Honey wine’s demand soars as Poland man begins mass production
By Kalea Hall
The year is 1000 A.D., and chances are your cup is filled with mead. Especially if you are dining in Heorot, the great mead hall, with Hrothgar, king of the Danes.
Characters in the Anglo-Saxon Epic poem “Beowulf” love their mead.
And soon you might, too.
“People are really open to the idea,” said Michael Fairbrother, president and founder of Moonlight Meadery in New Hampshire and president of the American Mead Makers Association.
Mead is a malt beverage derived either from honey and water or from a mixture of honey and water with hops, fruits, spices, grain, or other flavors.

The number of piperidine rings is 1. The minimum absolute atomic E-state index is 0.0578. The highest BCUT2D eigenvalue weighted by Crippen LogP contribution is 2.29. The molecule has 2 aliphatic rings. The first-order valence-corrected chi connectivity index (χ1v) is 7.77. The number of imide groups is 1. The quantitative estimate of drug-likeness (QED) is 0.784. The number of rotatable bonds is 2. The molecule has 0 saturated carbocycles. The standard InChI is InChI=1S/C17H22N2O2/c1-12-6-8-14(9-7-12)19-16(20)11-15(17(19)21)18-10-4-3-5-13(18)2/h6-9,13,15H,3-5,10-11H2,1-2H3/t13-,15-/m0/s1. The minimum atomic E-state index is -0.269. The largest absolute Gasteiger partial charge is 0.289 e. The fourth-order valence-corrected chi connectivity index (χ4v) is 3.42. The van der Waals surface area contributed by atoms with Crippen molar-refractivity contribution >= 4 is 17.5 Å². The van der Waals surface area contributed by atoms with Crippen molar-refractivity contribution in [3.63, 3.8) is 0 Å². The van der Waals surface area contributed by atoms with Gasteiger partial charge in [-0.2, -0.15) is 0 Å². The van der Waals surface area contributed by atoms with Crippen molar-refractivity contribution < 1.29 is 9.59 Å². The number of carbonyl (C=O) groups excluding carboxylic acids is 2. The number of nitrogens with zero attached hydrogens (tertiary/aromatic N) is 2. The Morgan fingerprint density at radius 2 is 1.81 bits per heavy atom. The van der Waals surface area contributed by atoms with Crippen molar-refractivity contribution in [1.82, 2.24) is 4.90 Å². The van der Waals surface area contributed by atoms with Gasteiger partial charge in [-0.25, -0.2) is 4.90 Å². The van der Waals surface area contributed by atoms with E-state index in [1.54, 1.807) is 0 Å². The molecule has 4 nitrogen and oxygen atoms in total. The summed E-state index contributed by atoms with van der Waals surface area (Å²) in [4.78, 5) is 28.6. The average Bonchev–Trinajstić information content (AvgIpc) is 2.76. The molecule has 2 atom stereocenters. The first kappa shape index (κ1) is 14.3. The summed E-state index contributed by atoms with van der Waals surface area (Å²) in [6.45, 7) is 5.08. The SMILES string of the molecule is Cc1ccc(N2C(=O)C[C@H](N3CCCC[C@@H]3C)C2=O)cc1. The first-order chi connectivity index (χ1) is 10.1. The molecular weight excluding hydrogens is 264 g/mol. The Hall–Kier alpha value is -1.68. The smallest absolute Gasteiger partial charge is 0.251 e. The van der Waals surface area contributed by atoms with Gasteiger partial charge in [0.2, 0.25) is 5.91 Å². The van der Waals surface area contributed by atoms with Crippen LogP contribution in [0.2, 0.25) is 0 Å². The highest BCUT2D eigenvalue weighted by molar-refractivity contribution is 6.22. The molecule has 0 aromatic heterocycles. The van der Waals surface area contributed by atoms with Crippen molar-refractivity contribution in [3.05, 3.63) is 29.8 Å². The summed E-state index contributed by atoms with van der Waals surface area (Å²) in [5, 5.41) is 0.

Reading about mead in “Beowulf” is actually how Poland resident Rocky Singh got inspired to start his own meadery. When he made white wine in a biology class at Youngstown State University, his inspiration grew.
Singh then started to research mead and learned of its unique, dated history.
“It’s considered, by many, to be the oldest fermented beverage,” Singh said.
In Northern China, pottery vessels filled with a mixture of honey, rice, fruits and organic compounds of fermentation that dated back to 6500 B.C. were found, according to AMMA. In Europe, the drink was found in ceramics from 2800-1800 B.C.
As the story goes, the Greeks considered mead, what they called ambrosia or nectar, a drink from the gods believed to have magical properties such as prolonging life.
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